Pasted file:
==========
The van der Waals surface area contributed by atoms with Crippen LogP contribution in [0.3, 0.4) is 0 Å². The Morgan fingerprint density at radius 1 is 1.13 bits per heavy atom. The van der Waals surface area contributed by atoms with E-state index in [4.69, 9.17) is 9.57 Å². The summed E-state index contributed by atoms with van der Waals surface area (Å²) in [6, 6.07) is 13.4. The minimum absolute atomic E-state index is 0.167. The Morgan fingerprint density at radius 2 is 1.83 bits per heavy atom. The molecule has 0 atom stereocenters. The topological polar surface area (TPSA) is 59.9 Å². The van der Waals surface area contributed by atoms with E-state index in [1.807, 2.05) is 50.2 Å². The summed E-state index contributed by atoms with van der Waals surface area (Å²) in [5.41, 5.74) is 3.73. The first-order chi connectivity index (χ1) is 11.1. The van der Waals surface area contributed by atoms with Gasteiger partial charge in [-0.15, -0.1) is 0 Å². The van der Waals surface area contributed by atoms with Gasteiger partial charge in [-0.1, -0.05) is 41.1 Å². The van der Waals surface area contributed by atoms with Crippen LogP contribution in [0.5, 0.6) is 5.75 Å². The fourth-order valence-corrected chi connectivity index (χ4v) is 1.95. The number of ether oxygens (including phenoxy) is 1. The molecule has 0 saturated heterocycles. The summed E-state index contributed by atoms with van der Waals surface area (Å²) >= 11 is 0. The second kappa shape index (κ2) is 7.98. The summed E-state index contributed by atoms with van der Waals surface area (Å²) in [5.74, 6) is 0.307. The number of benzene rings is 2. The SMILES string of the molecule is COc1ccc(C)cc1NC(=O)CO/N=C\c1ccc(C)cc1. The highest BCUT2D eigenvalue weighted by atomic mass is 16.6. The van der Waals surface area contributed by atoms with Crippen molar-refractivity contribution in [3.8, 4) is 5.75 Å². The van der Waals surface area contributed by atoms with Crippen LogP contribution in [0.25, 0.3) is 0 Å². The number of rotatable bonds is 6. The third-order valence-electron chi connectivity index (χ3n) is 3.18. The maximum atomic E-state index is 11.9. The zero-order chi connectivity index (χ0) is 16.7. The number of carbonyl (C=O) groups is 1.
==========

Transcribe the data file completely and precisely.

The van der Waals surface area contributed by atoms with Crippen LogP contribution in [0.3, 0.4) is 0 Å². The Morgan fingerprint density at radius 1 is 1.13 bits per heavy atom. The van der Waals surface area contributed by atoms with E-state index in [4.69, 9.17) is 9.57 Å². The summed E-state index contributed by atoms with van der Waals surface area (Å²) in [6, 6.07) is 13.4. The minimum absolute atomic E-state index is 0.167. The Morgan fingerprint density at radius 2 is 1.83 bits per heavy atom. The molecule has 0 atom stereocenters. The topological polar surface area (TPSA) is 59.9 Å². The van der Waals surface area contributed by atoms with E-state index in [1.807, 2.05) is 50.2 Å². The summed E-state index contributed by atoms with van der Waals surface area (Å²) in [5.41, 5.74) is 3.73. The first-order chi connectivity index (χ1) is 11.1. The van der Waals surface area contributed by atoms with Gasteiger partial charge in [-0.15, -0.1) is 0 Å². The van der Waals surface area contributed by atoms with Gasteiger partial charge in [-0.1, -0.05) is 41.1 Å². The van der Waals surface area contributed by atoms with Crippen LogP contribution in [0.5, 0.6) is 5.75 Å². The fourth-order valence-corrected chi connectivity index (χ4v) is 1.95. The number of ether oxygens (including phenoxy) is 1. The molecule has 0 saturated heterocycles. The summed E-state index contributed by atoms with van der Waals surface area (Å²) >= 11 is 0. The second kappa shape index (κ2) is 7.98. The summed E-state index contributed by atoms with van der Waals surface area (Å²) in [5.74, 6) is 0.307. The number of benzene rings is 2. The SMILES string of the molecule is COc1ccc(C)cc1NC(=O)CO/N=C\c1ccc(C)cc1. The highest BCUT2D eigenvalue weighted by atomic mass is 16.6. The van der Waals surface area contributed by atoms with Crippen molar-refractivity contribution in [3.8, 4) is 5.75 Å². The van der Waals surface area contributed by atoms with Crippen LogP contribution in [0.25, 0.3) is 0 Å². The number of rotatable bonds is 6. The third-order valence-electron chi connectivity index (χ3n) is 3.18. The maximum atomic E-state index is 11.9. The zero-order chi connectivity index (χ0) is 16.7. The number of carbonyl (C=O) groups is 1.